Let's say we actually sacrifice our economy to switch to renewable energy. Is it worth it? Would the improvement in climate offset the economic sacrifice we would incur? But hey, maybe jobs created by renewable power industries would help our economy. But the problem is that other countries posses the comparative advantage in that industry. Japan and the U.S. have the technology. What we have is the manpower. But that industry is capital-intensive. This means that the main beneficiaries of focusing on renewable energy would be the owners of the capital i.e. foreign investors or the people like the Levistes of Solar Philippines.

I'm not belittling the issue of climate change or anything. But it's not our issue to handle hands-on even though we are one of the most affected. We can make a difference as a nation by implementing sound strategies like protecting our forests and stopping "pagkakaingins". We can make sure that power plants adhere to cleaner versions of themselves like clean coal technologies. But crafting back-breaking policies solely because of the environment - like converting jeepneys so they conform to Euro 4 - is ridiculous.  

 - During the talk regarding renewable energy and climate change, Duterte caught my attention when he mentioned monopolies as the reason for the high power rates. The question of monopolies is not restricted to the power industry. Monopolies are also springing up more frequently especially with the administration's go-to-move when it comes to infrastructure development - PPP's.

The word monopoly has this negative connotation. But it is needed in technological advancements in market-driven economies. Pharmaceutical advancements are fostered thanks to the incentive of guaranteed monopolies. It is a major incentive for the private sector. But in certain industries, monopolies are just deterrents to economic advancement.

Take for example the power industry. The competition in the spot market ensures at least some semblance of efficiency since different power plants strive to produce power in the most efficient way so they can beat their competition. But in distribution, no such incentive to improve efficiency exists because Meralco or other coops have monopolies. There's no need to improve wires or whatever they use. There's no reason to improve personnel management. They have no competitions to push them.

Back to PPP's, the administration that Mar Roxas loves so much allows monopolies to exist freely. From expressways to railways to utilities to hospitals, this Mar Roxas-endorsed style of governance lets go of responsibilities because it itself cannot fulfill them due to ineffectiveness, inefficiency, lack of accountability and lack of political will to fix itself. Mar Roxas' beloved administration's economics leaves crucial services and industries to the private sector to handle. Sure, the private sector may seem efficient to a lot of people. But its irreverence to positive externalities of their operation and their profit-driven management inflates costs which makes the economy inefficient. 

PPP's are not always bad. Assuming the government officials are clean and not complete idiots, building the infrastructure goes through a bidding system which provides competition. This should result in a cost-effective build. Privatizing the SSS, GSIS and Pag-Ibig may not be such bad ideas since financial institutions' main goal is profit regardless of who handles them. But once we allow the private sector to take hold of other government responsibilities like when they operate transportation or healthcare, we unknowingly get screwed.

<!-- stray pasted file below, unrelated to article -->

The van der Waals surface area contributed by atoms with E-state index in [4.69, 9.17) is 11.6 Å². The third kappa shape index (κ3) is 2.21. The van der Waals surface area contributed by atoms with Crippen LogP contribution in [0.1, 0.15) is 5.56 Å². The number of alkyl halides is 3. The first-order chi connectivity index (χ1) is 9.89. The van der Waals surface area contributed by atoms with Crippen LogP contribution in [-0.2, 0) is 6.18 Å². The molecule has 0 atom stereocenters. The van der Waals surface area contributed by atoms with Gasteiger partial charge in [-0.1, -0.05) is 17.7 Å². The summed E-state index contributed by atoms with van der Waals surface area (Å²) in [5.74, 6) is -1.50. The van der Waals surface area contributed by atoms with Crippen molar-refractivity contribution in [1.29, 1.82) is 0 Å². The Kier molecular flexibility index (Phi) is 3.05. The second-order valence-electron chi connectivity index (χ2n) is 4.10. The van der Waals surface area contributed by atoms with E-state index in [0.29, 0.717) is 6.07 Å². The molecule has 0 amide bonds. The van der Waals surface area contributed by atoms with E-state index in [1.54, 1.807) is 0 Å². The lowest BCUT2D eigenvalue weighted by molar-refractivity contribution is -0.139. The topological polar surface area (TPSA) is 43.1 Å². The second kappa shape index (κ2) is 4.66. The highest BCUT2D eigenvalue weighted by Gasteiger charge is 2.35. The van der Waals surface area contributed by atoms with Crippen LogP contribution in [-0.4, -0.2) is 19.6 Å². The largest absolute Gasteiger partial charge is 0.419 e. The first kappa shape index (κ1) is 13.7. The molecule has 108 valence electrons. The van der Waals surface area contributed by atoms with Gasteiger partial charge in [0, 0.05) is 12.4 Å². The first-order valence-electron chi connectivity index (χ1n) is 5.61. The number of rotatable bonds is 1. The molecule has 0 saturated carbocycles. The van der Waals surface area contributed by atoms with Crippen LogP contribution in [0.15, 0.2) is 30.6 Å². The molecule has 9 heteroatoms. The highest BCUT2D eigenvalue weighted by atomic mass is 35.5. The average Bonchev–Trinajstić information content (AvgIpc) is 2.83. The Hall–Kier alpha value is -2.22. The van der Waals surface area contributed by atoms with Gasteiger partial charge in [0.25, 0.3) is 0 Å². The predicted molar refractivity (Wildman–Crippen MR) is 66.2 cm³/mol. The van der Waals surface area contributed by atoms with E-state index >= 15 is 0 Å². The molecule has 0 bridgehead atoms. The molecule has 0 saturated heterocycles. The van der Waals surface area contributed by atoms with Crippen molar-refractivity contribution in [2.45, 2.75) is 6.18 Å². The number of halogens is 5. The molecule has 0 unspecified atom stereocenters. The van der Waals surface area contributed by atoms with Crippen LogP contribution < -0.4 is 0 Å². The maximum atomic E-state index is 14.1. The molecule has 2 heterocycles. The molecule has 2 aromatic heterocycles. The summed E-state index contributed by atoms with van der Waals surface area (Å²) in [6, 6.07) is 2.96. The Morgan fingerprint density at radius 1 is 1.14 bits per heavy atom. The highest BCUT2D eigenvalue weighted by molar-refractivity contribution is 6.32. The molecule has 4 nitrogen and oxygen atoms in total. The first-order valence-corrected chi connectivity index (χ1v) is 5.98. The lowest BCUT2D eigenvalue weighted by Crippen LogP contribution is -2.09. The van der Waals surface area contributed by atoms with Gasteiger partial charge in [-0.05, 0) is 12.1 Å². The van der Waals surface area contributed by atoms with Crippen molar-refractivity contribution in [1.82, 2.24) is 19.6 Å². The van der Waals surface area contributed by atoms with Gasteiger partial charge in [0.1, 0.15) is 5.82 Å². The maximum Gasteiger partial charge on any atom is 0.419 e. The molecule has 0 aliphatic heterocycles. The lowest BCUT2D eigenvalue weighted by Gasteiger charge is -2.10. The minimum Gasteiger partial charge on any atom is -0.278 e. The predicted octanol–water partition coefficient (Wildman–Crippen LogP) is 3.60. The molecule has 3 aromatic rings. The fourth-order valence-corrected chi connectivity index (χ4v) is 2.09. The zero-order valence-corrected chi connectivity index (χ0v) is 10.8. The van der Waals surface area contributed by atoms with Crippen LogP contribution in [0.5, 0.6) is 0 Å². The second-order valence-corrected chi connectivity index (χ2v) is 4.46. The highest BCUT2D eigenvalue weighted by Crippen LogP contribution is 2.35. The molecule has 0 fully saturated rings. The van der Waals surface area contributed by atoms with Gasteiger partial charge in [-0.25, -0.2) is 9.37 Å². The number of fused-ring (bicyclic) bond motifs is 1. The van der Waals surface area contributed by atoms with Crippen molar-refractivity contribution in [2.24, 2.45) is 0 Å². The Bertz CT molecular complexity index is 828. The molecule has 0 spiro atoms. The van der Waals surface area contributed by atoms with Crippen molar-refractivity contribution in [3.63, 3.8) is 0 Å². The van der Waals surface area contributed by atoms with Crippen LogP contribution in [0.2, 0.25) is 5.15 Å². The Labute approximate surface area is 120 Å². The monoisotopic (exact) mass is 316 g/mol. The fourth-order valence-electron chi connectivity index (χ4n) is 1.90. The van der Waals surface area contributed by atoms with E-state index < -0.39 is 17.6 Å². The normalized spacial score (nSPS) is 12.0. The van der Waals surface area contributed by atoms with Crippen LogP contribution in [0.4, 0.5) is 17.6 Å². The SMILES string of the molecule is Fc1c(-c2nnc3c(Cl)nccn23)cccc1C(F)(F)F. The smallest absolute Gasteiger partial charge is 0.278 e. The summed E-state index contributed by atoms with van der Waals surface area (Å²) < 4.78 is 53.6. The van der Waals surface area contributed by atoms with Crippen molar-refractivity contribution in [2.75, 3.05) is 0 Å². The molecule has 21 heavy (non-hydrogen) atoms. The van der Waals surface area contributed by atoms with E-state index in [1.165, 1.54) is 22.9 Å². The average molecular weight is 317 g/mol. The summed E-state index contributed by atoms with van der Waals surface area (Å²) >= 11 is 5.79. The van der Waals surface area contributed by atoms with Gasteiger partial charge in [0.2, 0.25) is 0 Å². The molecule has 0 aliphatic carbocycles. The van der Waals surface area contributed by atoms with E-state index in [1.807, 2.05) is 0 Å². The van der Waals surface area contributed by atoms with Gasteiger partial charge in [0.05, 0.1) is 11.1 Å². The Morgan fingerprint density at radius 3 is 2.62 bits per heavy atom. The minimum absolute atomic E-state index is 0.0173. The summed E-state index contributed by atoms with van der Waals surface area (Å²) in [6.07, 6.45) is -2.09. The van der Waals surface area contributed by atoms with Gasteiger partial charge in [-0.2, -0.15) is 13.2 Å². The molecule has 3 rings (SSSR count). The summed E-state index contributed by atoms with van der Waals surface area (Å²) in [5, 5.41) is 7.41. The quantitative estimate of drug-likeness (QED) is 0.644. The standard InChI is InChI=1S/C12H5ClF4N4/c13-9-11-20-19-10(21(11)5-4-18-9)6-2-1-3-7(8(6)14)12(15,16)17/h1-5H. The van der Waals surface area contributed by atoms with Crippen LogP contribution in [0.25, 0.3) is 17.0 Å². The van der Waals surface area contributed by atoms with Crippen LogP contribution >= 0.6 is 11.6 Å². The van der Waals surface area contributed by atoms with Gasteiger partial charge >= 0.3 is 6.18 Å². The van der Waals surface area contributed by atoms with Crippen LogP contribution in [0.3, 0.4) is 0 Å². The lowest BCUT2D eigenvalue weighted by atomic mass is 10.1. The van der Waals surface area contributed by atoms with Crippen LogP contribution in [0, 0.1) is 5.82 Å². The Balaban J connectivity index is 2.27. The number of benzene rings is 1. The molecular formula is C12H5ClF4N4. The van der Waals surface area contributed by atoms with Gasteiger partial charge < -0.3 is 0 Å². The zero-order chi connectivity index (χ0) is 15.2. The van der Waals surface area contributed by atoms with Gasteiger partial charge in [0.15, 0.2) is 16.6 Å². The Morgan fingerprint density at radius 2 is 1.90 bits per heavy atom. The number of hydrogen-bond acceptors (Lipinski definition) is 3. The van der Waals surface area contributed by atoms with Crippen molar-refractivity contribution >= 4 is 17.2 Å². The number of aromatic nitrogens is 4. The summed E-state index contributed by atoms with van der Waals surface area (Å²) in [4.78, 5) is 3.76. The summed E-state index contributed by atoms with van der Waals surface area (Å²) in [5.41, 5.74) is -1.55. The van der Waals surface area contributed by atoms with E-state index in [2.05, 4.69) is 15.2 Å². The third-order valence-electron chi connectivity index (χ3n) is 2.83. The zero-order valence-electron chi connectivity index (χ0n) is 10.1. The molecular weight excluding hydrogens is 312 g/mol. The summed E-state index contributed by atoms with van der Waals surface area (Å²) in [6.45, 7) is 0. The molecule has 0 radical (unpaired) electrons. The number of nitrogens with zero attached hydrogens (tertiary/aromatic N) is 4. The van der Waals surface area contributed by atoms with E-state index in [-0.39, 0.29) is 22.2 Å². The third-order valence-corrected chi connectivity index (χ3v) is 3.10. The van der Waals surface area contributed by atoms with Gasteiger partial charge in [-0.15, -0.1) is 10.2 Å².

When the second part of Marichu Villanueva's question was deliberately ignored by Roxas, it just got me asking how much he really believes in his party's administration and how much of its style he would adopt. I wonder what he thinks of the new IRR on the BOT law.

- Miriam needs to quit. She's not performing well in the surveys thanks to her illness. If she really believes she knows what's best for the country, she should pass the information to someone in her party who can win and who would take her as a consultant. Because as of the moment, the supposedly brilliant ideas she has in her mind is going to waste because of her inability to campaign and share her plans.

- I've attacked Duterte in my last post (link). And with how he adjusted into what seemed like a more compassionate version of himself who actually gave a bit of crap, it showed what some of us already knew: he's just like the usual trapo spouting out any generic BS he can spout to gain the votes of anyone who cared to listen.

Duterte is not the genuine, no-nonsense guy he and his supporters are selling. But does that matter? If you genuinely believe in Federalism, increased police wages, special courts to speed up the justice system, the death penalty or bilateral talks with China, then I guess he's the man for you. But to vote for him based solely on his promise he can end crime in 6 months is misguided. A benevolent dictator can end criminality in 6 months. A ruthless depot can do the same. Even an effective republic like the one in Iceland (link) can do it. Sometimes how you will do things is more important than what you will do. And his desire to get killed if he doesn't deliver doesn't cushion the blow of any potential failings his administration would have. Because to be frank, his life is not worth 6 months of this nation's time.